February’s Reading: “Fish Story” by Allan Sekula
Wednesday February 29 2012
VIVO Media Arts (1965 Main Street), Vancouver BC
7pm Salon Free
Facilitated by Andrew Witt
American artist and writer Allan Sekula spent seven years photographing harbors and port cities around the world. Starting out in Los Angeles and San Diego, he traveled as far as Korea, Scotland, and Poland, photographing the prosperity, poverty, and political powers that continue to play out in and between major port cities across the world. In fix his lens on the shipping industry, Sekula documents concrete manifestations of Neoliberal capital flow—providing an opportunity to pin down an object that is all too often ethereal in nature. Fish Story (1995) is the result of these researches. It exists as a book with more than 900 color photographs, interspersed with meandering aphorisms about the material history of shipping and the contemporary working conditions of the people to whom it is bound—on land and at sea. This work has also been mounted as an exhibition, and its ‘iteration’ as an object is not entirely fixed. We will remount a reading of Sekula’s writing from the book, accompanied by some of its attendant images, as a group with a mind to honour this imperative to experiment.
“Allan Sekula is one of the most thoughtful historians, critics and practitioners of photography working today. For more than three decades his images and writings have shifted the terms on which the medium is understood and has influenced a generation of artists and scholars. Whether articulating a semiotics of the photograph in his classic study Photography against the Grain: Essays and Photoworks 1973–1983 (1984) or investigating maritime space in the books and exhibitions comprising Fish Story (2002), Sekula is always in motion. His extensive travels to many of the world’s seaports are matched only by his enlightening journeys across history, politics and aesthetics that through their consummate intelligence transform and connect domains usually considered separate. Thus it is only fitting that in recent years Sekula has begun to make moving images alongside his still photographs, producing an investigation of the Tokyo fish market Tsukiji (2001) and The Lottery of the Sea, a densely woven work-in-progress on globalization and its political and ecological discontents. The courage and outspokenness of his interventions lend them an integrity that recalls the work of Hans Haacke and Krzysztof Wodiczko.” (Edward Dimendberg)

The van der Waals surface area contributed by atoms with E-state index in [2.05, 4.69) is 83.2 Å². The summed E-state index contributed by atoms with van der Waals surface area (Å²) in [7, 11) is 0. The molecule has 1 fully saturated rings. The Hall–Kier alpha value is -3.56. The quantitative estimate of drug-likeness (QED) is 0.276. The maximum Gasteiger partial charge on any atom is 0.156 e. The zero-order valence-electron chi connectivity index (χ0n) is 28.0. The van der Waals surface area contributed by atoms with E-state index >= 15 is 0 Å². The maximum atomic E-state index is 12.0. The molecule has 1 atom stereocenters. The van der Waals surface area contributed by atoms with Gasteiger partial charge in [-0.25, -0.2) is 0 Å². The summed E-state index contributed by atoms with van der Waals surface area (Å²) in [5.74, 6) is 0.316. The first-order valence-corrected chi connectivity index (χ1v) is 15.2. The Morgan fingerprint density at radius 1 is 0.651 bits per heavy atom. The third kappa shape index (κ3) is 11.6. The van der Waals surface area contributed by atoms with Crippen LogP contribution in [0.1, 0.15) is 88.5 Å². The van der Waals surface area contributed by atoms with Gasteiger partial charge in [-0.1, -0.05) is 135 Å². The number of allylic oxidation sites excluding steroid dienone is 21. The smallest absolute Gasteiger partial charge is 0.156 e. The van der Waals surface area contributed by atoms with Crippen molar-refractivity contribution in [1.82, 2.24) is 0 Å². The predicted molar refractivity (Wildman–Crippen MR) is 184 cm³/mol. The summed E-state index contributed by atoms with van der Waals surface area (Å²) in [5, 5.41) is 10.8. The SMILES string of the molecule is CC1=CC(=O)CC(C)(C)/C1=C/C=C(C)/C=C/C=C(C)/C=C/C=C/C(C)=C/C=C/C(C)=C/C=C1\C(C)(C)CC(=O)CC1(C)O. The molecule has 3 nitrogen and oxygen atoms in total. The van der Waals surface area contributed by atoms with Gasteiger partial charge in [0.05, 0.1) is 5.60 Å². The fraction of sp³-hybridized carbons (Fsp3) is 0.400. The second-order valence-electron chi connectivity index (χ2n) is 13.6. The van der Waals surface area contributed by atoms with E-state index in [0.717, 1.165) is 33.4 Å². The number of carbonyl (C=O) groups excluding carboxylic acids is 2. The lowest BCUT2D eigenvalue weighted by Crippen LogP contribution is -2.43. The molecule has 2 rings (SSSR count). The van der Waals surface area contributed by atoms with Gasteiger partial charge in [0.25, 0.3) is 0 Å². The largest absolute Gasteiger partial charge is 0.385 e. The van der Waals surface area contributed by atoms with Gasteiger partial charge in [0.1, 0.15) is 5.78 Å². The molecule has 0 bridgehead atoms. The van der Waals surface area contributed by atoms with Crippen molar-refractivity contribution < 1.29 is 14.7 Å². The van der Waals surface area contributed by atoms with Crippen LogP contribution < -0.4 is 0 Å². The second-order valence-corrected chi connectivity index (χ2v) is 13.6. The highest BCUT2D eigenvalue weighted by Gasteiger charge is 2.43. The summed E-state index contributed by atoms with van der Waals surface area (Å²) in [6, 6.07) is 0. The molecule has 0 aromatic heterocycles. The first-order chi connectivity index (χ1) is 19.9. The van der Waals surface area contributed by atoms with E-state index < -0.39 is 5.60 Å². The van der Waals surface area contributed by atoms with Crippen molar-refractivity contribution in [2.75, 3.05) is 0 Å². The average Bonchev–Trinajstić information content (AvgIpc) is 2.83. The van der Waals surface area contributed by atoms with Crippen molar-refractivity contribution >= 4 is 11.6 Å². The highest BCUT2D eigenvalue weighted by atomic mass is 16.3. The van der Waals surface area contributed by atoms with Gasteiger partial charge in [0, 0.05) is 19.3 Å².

This salon is facilitated by Andrew Witt, who writes for the Mainlander and is a collaborator with Coupe L’état. This salon extends informally out of the Wednesday Night School project, which has been running through the winter via the Audain Gallery.
No Reading After the Internet is a monthly opportunity to gather and read a text aloud in hopes that it might provoke theoretical illumination on particular art works, or the broader scape within which such work exists. This program departs from Cineworks’ Thought on Film series, conceived by Cheyanne Turions. Whilst still very interested in cinema, the focus of this incarnation is softened to accommodate the more broad (and ever expanding) scope of media art.
The idea of a reading group isn’t new. No Reading nonetheless poses itself as an experimental learning and discussion space. Simply put, we are suspicious of our own reading abilities, and the extent to which our readings are conversant with one another. No Reading means to offer a slow space within which to retrace oursteps in the hopes of discovering individual and collective ways through the realms of language and interpretation. The strategieswe have at our disposal are twofold: through the yoking of our discussion to a text; and inducing conversation, where possible, between text and specific, local, contemporaneous art discussions and happenings.
Participation in No Reading After the Internet is free and open to everyone, regardless of his or her familiarity with a text or its author. Texts will be handed out at the gathering. No pre-reading or research is required. Those who wish to access the text in advance can find it at VIVO’s website.